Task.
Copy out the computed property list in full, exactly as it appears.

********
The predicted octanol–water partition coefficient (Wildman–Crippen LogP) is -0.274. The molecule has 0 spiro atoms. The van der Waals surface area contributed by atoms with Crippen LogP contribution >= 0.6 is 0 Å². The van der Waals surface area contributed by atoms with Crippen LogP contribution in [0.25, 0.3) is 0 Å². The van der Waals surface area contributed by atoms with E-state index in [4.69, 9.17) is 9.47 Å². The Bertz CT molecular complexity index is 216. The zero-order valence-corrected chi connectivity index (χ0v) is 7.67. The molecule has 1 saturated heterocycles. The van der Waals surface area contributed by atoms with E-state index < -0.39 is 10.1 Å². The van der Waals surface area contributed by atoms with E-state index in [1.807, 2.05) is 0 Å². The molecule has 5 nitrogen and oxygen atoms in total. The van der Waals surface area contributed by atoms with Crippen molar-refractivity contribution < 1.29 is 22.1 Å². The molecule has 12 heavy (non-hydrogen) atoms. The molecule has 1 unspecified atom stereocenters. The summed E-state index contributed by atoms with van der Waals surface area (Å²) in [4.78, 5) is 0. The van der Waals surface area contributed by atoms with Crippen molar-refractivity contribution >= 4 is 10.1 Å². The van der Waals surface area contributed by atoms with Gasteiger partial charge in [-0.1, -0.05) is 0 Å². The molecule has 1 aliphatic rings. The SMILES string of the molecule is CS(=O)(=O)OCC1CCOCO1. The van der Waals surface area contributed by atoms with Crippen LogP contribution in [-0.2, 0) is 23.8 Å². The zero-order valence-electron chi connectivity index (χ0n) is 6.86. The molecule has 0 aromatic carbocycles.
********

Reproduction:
The predicted octanol–water partition coefficient (Wildman–Crippen LogP) is -0.274. The molecule has 0 spiro atoms. The van der Waals surface area contributed by atoms with Crippen LogP contribution >= 0.6 is 0 Å². The van der Waals surface area contributed by atoms with Crippen LogP contribution in [0.25, 0.3) is 0 Å². The van der Waals surface area contributed by atoms with E-state index in [4.69, 9.17) is 9.47 Å². The Bertz CT molecular complexity index is 216. The zero-order valence-corrected chi connectivity index (χ0v) is 7.67. The molecule has 1 saturated heterocycles. The van der Waals surface area contributed by atoms with E-state index < -0.39 is 10.1 Å². The van der Waals surface area contributed by atoms with E-state index in [1.807, 2.05) is 0 Å². The molecule has 5 nitrogen and oxygen atoms in total. The van der Waals surface area contributed by atoms with Crippen molar-refractivity contribution < 1.29 is 22.1 Å². The molecule has 12 heavy (non-hydrogen) atoms. The molecule has 1 unspecified atom stereocenters. The summed E-state index contributed by atoms with van der Waals surface area (Å²) in [4.78, 5) is 0. The van der Waals surface area contributed by atoms with Crippen molar-refractivity contribution >= 4 is 10.1 Å². The van der Waals surface area contributed by atoms with Gasteiger partial charge in [-0.1, -0.05) is 0 Å². The molecule has 1 aliphatic rings. The SMILES string of the molecule is CS(=O)(=O)OCC1CCOCO1. The van der Waals surface area contributed by atoms with Crippen LogP contribution in [-0.2, 0) is 23.8 Å². The zero-order valence-electron chi connectivity index (χ0n) is 6.86. The molecule has 0 aromatic carbocycles.